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Summer Olympics

Special to The Vail TrailHenri de Baillet-Latour, former Olympic Committee president, banned all women's races longer than 200 meters after the 1928 Amsterdam Games. In the 1930's, Olympic doctors warned women who ran the 800-meters would "become old too soon." The women's marathon finally became an Olympic event in 1984.
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– The Beijing Olympics have been dubbed the “first ever Web 2.0 Games” because of the amount of athlete blogging expected, but the International Olympic Committee plans to restrict what athletes can post on their blogs during the Olympiad.

– Olympic authorities have forbidden dog meat from all 112 official Olympic restaurants and urged others to take canine options off their menus for the duration of the Olympics and Paralympics.

– Chinese authorities have set up “cloud seeding” rockets designed to break up clouds that threaten the opening ceremonies in Beijing on Aug. 8. Scientists debate the effectiveness of the technique.

– In an effort to clean up Beijing taxis before the Games, drivers have been asked not to eat, spit, smoke, wear earrings, shave their heads, or sport beards in their cabs during the Games.

– In an effort to ease traffic during the Games, officials have implemented a system to alternate even and odd licence plates to keep half of all Beijing vehicles off the roads on any given day between July 20 and Sept. 20.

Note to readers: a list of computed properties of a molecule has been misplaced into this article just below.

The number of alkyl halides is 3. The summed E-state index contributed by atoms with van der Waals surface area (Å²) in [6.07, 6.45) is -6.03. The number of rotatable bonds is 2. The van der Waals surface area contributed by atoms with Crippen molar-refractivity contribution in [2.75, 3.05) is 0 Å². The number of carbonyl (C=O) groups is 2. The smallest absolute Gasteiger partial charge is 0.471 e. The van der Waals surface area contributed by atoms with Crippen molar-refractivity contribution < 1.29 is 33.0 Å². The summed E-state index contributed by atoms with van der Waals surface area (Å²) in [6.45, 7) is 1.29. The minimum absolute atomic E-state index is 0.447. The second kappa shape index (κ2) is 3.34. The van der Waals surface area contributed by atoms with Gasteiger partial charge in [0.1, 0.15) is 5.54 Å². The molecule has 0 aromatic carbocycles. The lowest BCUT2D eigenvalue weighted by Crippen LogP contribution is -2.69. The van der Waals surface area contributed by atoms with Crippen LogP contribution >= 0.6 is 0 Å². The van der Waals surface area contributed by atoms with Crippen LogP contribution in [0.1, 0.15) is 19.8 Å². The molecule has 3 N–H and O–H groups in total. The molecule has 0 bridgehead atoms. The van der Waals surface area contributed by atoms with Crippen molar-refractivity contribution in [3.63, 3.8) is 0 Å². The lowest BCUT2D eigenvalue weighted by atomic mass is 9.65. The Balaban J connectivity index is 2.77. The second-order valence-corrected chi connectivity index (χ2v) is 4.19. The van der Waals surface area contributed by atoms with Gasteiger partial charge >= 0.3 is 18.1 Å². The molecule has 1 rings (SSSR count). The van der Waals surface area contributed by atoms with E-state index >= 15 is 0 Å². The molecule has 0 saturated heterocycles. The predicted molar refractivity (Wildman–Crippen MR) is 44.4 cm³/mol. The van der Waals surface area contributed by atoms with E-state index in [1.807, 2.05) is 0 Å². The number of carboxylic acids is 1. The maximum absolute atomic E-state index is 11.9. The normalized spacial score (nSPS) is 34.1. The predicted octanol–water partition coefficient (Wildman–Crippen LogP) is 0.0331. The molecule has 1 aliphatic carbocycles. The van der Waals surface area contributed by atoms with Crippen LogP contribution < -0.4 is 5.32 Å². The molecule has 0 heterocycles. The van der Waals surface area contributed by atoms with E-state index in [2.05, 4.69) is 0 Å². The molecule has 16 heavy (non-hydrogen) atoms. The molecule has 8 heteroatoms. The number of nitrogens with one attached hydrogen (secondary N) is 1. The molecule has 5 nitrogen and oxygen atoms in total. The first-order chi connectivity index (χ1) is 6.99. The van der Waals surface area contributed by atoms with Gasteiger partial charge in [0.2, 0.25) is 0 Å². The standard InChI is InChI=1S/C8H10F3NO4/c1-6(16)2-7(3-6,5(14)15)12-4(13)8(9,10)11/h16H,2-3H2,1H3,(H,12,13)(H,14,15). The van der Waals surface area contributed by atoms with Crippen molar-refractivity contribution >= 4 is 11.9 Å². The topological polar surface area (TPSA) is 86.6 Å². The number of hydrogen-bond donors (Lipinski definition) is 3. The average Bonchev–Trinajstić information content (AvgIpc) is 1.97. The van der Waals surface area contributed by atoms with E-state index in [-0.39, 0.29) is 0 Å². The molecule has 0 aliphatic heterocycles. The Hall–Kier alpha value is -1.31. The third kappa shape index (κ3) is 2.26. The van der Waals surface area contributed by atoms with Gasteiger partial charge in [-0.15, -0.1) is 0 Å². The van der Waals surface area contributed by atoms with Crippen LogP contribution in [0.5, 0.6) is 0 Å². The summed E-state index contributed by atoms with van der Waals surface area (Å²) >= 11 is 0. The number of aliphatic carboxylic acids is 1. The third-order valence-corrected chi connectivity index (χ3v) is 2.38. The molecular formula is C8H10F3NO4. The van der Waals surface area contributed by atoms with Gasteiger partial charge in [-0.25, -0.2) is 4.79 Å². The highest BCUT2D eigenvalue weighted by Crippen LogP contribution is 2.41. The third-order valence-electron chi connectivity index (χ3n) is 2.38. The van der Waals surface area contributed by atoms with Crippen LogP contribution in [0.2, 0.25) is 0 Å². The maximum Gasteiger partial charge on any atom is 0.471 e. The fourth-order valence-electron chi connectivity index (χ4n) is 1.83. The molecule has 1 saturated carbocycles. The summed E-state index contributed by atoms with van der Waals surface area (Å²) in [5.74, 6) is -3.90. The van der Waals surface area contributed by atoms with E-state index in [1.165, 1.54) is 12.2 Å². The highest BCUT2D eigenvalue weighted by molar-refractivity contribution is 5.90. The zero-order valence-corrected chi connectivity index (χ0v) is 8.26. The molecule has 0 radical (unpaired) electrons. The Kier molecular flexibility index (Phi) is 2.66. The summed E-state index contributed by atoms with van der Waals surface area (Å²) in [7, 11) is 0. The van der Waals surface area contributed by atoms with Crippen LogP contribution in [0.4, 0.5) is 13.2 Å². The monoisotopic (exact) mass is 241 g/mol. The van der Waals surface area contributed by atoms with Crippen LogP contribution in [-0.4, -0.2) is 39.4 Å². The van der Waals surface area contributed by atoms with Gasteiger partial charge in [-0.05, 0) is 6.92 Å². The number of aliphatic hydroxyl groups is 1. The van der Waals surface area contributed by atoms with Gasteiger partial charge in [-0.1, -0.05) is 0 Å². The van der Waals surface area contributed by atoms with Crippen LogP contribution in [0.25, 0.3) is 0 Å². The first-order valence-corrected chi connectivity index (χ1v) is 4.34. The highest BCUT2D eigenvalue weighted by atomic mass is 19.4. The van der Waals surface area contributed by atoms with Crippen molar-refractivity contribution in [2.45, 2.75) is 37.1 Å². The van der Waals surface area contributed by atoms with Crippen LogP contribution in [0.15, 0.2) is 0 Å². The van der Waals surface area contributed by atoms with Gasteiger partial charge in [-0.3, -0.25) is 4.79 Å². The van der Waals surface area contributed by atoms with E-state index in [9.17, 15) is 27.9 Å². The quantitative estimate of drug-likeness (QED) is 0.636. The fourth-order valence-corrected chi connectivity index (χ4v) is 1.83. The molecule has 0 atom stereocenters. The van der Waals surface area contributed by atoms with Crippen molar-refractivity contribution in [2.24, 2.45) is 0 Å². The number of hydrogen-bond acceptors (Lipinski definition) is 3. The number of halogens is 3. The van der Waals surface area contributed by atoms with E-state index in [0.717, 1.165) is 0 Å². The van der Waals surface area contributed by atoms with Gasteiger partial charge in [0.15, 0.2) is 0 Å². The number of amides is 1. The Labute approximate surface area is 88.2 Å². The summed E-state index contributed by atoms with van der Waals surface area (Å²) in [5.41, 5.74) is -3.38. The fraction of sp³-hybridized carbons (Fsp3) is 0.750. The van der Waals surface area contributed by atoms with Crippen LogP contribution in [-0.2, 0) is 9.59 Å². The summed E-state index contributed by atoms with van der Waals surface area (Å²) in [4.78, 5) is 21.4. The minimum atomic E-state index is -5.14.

– Chinese authorities expect 9,000 marriage license applications allowing couples to be wed on Aug. 8, 2008, the day of the Olympic opening ceremonies. In Chinese tradition, the number eight is said to bring good fortune.

– More than 4,000 Chinese babies have been named “Aoyun” or “Olympic Games” over the past 15 years, with the greatest surge coming after China’s 1992 unsuccessful bid for the 2000 Games.

– The five Olympic mascots are Bei Bei, a fish; Jing Jing, a panda; Huan Huan, a flame; Ying Ying, a Tibetan antelope; and Ni Ni, a swallow.

– When translated in succession, the names of the five mascots, Bei Bei, Jing Jing, Huan Huan, Ying Ying and Ni Ni, mean “Beijing welcomes you!”

– At the 1900 Games in Paris, the Dutch rowing team scouted a French boy as a last-minute replacement coxswain and won the regatta. The boy disappeared after the race and his identity remains a mystery.

– U.S. marathon runner Fred Lorz was disqualified after a record-breaking win at the 1904 St. Louis Olympic Games. After crossing the finish line in just three hours and 13 minutes, officials discovered he rode in a car for nearly 18 kilometers of the race.

– Henri de Baillet-Latour, former Olympic Committee president, banned all women’s races longer than 200 meters after the 1928 Amsterdam Games. In the 1930’s, Olympic doctors warned women who ran the 800-meters would “become old too soon.” The women’s marathon finally became an Olympic event in 1984.

– Los Angeles was the first host city to turn a profit at the 1984 Summer Games after making $238 million.


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